Tex-Mex food is everywhere — although if you’re like me, you may not recognize it by name. When I was growing up, I simply thought of Tex-Mex as “Americanized” Mexican food.
What is “Tex Mex”?
The name “Tex Mex,” or Tex-Mex, is a combination of two words: Texan and Mexican. As the name suggests, Tex-Mex is a hybrid of traditional Texan and Mexican food.
Basically, if your meal contains ground beef, yellow cheese, nacho cheese, generous amounts of cumin, or a side of refried beans and rice, you’re probably eating Tex-Mex. Flour tortillas and hard corn shells are also typical ingredients.
Tex-Mex is served in restaurants like Chipotle, Costa Vida, and Taco Bell. In fact, many restaurants that market themselves as Mexican have Tex-Mex dishes on the menu.
You might recognize the following items:
- Combo plate (an entree served with a side of beans and rice)
- Anything with chili con carne (sauce made from ground beef, chopped tomatoes, and beans)
A brief history of Tex-Mex
Tex-Mex has been a part of United States history since Texas became a state in 1845, but its roots go back much further than that. The two cuisine styles inevitably began to combine in the 1500s, when Spanish settlers colonized Texas and Mexico.
The unique blend of flavors began gaining popularity in the late 1880s, when entrepreneurs known as the Chili Queens and Tamale Kings started selling Tex-Mex food on the streets of San Antonio. Tex-Mex food was even sold at the 1893 World’s Fair in Chicago.
The term “Tex Mex” became popular in 1972, at the same time the food was distinguished as its own regional cuisine.
Tex-Mex and food safety
As with any other type of food, Tex-Mex can make people sick if it’s been handled improperly.
Fortunately, if you follow five basic tips when cooking and serving meals, it will go a long way toward preventing foodborne illness at your own workplace.
Tip #1: Don’t work with food while sick
In November 2015, investigators traced a Norovirus outbreak that affected more than 140 people back to a popular Tex-Mex restaurant. The source of the outbreak? A sick employee.
And that employee wasn’t alone — up to 51 percent of food handlers have admitted to working while they were sick.
If you have any of the following symptoms, you must tell your manager about them before you work your shift:
- Vomiting (within the past 24 hours)
- Diarrhea (within the past 24 hours)
- Jaundice (yellowing of the eyes or skin)
- Sore throat with a fever
If you’re a manager, use our food employee illness stand-up training to teach your staff when they should stay home sick.
Tip #2: Use gloves properly
Like with any type of food, you should avoid touching Tex-Mex with your bare hands. Gloves help keep bacteria on your hands from getting into the food you prepare — but only when you use them properly.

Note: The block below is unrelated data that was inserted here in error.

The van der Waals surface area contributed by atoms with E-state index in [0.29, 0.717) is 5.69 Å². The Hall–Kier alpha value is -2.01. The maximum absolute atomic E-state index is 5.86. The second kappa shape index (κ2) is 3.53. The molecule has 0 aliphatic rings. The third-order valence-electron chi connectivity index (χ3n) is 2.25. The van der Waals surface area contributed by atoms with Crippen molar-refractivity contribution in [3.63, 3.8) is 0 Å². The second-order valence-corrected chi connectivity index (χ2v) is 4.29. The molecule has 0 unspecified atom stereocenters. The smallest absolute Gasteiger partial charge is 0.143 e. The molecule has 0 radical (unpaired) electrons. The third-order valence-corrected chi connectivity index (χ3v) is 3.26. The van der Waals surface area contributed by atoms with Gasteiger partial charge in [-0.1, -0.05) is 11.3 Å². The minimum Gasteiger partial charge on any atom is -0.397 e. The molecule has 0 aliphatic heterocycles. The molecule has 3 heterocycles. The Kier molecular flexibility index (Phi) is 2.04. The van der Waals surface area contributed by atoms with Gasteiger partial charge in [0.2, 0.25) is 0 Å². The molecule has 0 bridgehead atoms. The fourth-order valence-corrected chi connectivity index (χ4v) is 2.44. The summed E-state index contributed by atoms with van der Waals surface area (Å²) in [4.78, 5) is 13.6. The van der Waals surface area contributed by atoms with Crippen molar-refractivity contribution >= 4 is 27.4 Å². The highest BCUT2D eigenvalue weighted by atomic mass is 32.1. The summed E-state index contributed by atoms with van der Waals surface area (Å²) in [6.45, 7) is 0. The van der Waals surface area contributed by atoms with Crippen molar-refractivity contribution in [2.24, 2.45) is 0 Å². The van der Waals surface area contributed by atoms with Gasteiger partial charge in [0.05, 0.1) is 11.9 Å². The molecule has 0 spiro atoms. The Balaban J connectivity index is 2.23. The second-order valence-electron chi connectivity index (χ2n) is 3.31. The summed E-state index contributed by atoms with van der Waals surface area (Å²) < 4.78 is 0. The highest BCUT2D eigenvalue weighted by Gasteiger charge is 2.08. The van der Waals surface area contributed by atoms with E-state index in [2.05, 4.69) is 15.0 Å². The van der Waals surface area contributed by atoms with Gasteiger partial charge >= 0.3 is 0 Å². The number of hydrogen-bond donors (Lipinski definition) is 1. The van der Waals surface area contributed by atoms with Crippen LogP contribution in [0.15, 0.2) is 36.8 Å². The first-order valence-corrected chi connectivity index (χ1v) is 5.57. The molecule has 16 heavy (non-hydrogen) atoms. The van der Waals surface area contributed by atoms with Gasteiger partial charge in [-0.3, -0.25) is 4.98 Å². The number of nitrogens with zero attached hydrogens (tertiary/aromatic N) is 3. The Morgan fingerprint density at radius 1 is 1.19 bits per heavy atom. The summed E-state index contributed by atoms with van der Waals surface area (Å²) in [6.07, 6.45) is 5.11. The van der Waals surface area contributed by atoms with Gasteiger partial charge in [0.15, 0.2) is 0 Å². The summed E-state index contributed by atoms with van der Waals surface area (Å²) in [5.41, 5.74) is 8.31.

For instance, before you even think about putting on gloves, you should wash your hands. Washing your hands will help get germs off your hands and reduce the chance that you’ll contaminate your gloves.
You should also change your gloves regularly. Change them anytime you:
- switch tasks
- take a break
- think your gloves may have become contaminated
- tear or damage your gloves
- use the same gloves for four hours
Each time you change your gloves, wash your hands again.
Check out our stand-up training about wearing gloves for more information.
Tip #3: Wash your hands thoroughly and often
Keeping your hands clean is one of the keys to keeping Tex-Mex safe. Even if you wear gloves while you’re working, you should practice good hand hygiene.
You should wash your hands in at least all the following situations:
- Before you put on gloves
- After working with raw meat
- After you cough or sneeze
- After you touch your skin or hair
- After you take a break and before you continue working
- After you touch dirty equipment or utensils
- Twice after using the bathroom (once in the bathroom and again in your work area)
When you wash your hands, use soap and water. Scrub your hands for at least 15 seconds. That’s about as long as it would take to sing “Twinkle, Twinkle, Little Star” in your head.
Tip #4: Keep food out of the temperature danger zone
Tex-Mex is filled with perishable ingredients like meat, cooked rice and beans, cheese, salsa, guacamole, and pico de gallo. You may even make handmade tortillas at your establishment.
Pathogens multiply fastest on perishable foods in the temperature danger zone (41°-135°F). One way you can keep germs from growing to unsafe levels is to take steps to keep food out of the danger zone as much as possible.
If you’re cooking, use a food thermometer to make sure each item is cooked to the FDA’s recommended temperatures. Cooking food to the proper temperature will help kill any bacteria that may be on it.
If you’re reheating a previously made dish, you can heat it to any temperature if it will be served immediately. If the dish will be hot-held, or kept warm until it’s eaten, heat it to 165°F. Only use an oven, microwave, or stove to reheat food — other types of heating elements may not warm the food quickly enough to hinder bacterial growth.
If you’re cooling leftover food so it can be stored in the fridge or freezer, use the two-step cooling method. Basically, you should make sure the food cools to 70°F within two hours. Then get it completely out of the temperature danger zone (i.e. to 41°F) over the next four hours.
Tip #5: Get your Texas food handlers card
Whether you just got a job at a Tex-Mex restaurant or you’ve been working in foodservice for years, check out our Texas food handler training course to learn more about how you can keep food safe.
Our 75-minute course is all online and available in eight different languages. After you pass the test, we’ll give you your official food handler license. It’s good for two years.
— Jessica Pettit